Determine child residence in a custody case
If a couple with children decides to divorce or separate, it is essential for both parents to make proper child custody arrangements. If you’re a Michigan resident and need to come up with a custody schedule that is in the best interest of your child or children, here are some important things to keep in mind.
Where the children will live
If child custody is court-ordered and the parents share joint custody, the child must have a resident with each parent. The parent who has primary custody can not change the child’s legal residence to a location that is 100 miles or more from the other parent unless the judge gives permission, one parent has sole custody, or non-custodial parent consents to this change.
Changing a child’s residence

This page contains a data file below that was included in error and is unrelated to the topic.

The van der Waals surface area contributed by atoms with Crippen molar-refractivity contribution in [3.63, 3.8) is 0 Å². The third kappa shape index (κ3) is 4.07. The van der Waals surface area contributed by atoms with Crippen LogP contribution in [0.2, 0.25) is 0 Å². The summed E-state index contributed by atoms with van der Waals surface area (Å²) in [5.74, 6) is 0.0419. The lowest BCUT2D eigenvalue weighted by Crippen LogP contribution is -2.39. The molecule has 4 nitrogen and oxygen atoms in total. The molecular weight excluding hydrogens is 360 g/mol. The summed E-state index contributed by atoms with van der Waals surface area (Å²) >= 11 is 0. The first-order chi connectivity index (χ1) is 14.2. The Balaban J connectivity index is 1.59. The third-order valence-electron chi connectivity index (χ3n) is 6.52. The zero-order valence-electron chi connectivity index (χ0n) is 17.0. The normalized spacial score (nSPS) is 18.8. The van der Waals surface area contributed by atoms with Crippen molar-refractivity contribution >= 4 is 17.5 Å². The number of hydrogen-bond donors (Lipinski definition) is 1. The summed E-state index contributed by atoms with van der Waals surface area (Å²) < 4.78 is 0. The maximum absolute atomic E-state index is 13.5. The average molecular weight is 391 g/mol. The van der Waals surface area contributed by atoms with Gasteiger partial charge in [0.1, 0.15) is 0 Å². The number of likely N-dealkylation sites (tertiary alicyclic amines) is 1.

Before a child’s legal residence is changed, the court will consider several child custody factors in the best interest of the child. If moving to a new residence will improve the child’s life and the life of the parent the child will be living with and the custodial parent is not moving simply for the purpose of interrupting the child’s court-ordered custody schedule, the courts will grant the custodial parent’s request to move the child to a new residence.
For instance, if the custodial parent can prove that they are moving to a new city or state because of a job opportunity, the court will likely grant the parent’s request to move. The courts may also grant permission for the parent and child to move if there was domestic violence in the home, even if the child did not witness the violent act or the act was not committed toward the child. If a legal residence change is permitted, the courts might offer a parenting schedule modification to ensure that the child will still be able to maintain a relationship with the non-custodial parent.